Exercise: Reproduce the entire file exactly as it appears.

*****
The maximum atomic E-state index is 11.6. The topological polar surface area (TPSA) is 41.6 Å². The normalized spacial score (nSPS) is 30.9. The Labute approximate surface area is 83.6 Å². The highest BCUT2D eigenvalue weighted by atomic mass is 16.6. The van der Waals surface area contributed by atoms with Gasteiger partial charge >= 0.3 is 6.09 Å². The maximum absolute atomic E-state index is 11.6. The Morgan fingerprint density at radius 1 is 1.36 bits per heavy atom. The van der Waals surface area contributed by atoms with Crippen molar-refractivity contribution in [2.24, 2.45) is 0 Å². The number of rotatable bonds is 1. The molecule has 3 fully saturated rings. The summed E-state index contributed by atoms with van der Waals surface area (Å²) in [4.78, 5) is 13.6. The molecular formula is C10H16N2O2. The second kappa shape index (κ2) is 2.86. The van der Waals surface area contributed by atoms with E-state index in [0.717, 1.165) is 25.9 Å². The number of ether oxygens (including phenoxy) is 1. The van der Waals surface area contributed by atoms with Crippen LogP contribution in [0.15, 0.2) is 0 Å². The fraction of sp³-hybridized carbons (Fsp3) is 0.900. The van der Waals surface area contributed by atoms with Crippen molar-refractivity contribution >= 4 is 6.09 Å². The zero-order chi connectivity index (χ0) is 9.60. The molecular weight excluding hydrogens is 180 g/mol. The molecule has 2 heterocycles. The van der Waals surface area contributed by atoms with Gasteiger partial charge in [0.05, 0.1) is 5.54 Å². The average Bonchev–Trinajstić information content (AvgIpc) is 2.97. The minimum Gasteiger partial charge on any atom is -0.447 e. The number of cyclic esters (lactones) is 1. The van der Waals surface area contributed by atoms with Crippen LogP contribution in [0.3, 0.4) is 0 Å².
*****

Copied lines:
The maximum atomic E-state index is 11.6. The topological polar surface area (TPSA) is 41.6 Å². The normalized spacial score (nSPS) is 30.9. The Labute approximate surface area is 83.6 Å². The highest BCUT2D eigenvalue weighted by atomic mass is 16.6. The van der Waals surface area contributed by atoms with Gasteiger partial charge >= 0.3 is 6.09 Å². The maximum absolute atomic E-state index is 11.6. The Morgan fingerprint density at radius 1 is 1.36 bits per heavy atom. The van der Waals surface area contributed by atoms with Crippen molar-refractivity contribution in [2.24, 2.45) is 0 Å². The number of rotatable bonds is 1. The molecule has 3 fully saturated rings. The summed E-state index contributed by atoms with van der Waals surface area (Å²) in [4.78, 5) is 13.6. The molecular formula is C10H16N2O2. The second kappa shape index (κ2) is 2.86. The van der Waals surface area contributed by atoms with E-state index in [0.717, 1.165) is 25.9 Å². The number of ether oxygens (including phenoxy) is 1. The van der Waals surface area contributed by atoms with Crippen LogP contribution in [0.15, 0.2) is 0 Å². The fraction of sp³-hybridized carbons (Fsp3) is 0.900. The van der Waals surface area contributed by atoms with Crippen molar-refractivity contribution >= 4 is 6.09 Å². The zero-order chi connectivity index (χ0) is 9.60. The molecular weight excluding hydrogens is 180 g/mol. The molecule has 2 heterocycles. The van der Waals surface area contributed by atoms with Gasteiger partial charge in [0.05, 0.1) is 5.54 Å². The average Bonchev–Trinajstić information content (AvgIpc) is 2.97. The minimum Gasteiger partial charge on any atom is -0.447 e. The number of cyclic esters (lactones) is 1. The van der Waals surface area contributed by atoms with Crippen LogP contribution in [0.3, 0.4) is 0 Å².